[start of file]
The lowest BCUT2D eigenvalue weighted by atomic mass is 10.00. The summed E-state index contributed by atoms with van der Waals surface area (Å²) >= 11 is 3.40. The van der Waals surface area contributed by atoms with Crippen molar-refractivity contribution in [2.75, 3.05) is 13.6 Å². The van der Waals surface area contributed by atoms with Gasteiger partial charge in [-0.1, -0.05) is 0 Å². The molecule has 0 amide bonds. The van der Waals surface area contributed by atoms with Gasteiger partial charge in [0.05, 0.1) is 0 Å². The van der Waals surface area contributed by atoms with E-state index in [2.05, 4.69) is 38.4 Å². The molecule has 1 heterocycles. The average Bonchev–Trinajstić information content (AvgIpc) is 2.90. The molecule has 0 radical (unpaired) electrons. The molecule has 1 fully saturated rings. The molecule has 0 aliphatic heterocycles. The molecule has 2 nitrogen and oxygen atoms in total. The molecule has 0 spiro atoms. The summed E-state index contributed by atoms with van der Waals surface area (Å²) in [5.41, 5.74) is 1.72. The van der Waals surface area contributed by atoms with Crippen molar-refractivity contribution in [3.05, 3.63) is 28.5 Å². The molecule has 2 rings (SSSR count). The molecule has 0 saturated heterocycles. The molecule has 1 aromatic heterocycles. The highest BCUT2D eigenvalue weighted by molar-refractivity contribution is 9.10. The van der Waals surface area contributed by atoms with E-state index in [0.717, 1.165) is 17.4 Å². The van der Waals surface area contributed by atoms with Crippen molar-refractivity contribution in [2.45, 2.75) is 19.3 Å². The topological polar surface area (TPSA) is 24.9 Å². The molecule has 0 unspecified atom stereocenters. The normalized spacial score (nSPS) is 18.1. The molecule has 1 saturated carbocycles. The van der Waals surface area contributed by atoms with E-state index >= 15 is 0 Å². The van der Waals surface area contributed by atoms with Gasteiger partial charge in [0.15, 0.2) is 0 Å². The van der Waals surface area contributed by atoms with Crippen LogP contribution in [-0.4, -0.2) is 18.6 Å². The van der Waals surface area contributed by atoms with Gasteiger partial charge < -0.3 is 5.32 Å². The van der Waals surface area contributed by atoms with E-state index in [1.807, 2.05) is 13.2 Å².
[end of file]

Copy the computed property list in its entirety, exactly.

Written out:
The lowest BCUT2D eigenvalue weighted by atomic mass is 10.00. The summed E-state index contributed by atoms with van der Waals surface area (Å²) >= 11 is 3.40. The van der Waals surface area contributed by atoms with Crippen molar-refractivity contribution in [2.75, 3.05) is 13.6 Å². The van der Waals surface area contributed by atoms with Gasteiger partial charge in [-0.1, -0.05) is 0 Å². The molecule has 0 amide bonds. The van der Waals surface area contributed by atoms with Gasteiger partial charge in [0.05, 0.1) is 0 Å². The van der Waals surface area contributed by atoms with E-state index in [2.05, 4.69) is 38.4 Å². The molecule has 1 heterocycles. The average Bonchev–Trinajstić information content (AvgIpc) is 2.90. The molecule has 0 radical (unpaired) electrons. The molecule has 1 fully saturated rings. The molecule has 0 aliphatic heterocycles. The molecule has 2 nitrogen and oxygen atoms in total. The molecule has 0 spiro atoms. The summed E-state index contributed by atoms with van der Waals surface area (Å²) in [5.41, 5.74) is 1.72. The van der Waals surface area contributed by atoms with Crippen molar-refractivity contribution in [3.05, 3.63) is 28.5 Å². The molecule has 2 rings (SSSR count). The molecule has 0 saturated heterocycles. The molecule has 1 aromatic heterocycles. The highest BCUT2D eigenvalue weighted by molar-refractivity contribution is 9.10. The van der Waals surface area contributed by atoms with E-state index in [0.717, 1.165) is 17.4 Å². The van der Waals surface area contributed by atoms with Crippen molar-refractivity contribution in [2.45, 2.75) is 19.3 Å². The topological polar surface area (TPSA) is 24.9 Å². The molecule has 0 unspecified atom stereocenters. The normalized spacial score (nSPS) is 18.1. The molecule has 1 saturated carbocycles. The van der Waals surface area contributed by atoms with E-state index >= 15 is 0 Å². The van der Waals surface area contributed by atoms with Gasteiger partial charge in [0.15, 0.2) is 0 Å². The van der Waals surface area contributed by atoms with Crippen LogP contribution in [-0.4, -0.2) is 18.6 Å². The van der Waals surface area contributed by atoms with Gasteiger partial charge < -0.3 is 5.32 Å². The van der Waals surface area contributed by atoms with E-state index in [1.807, 2.05) is 13.2 Å².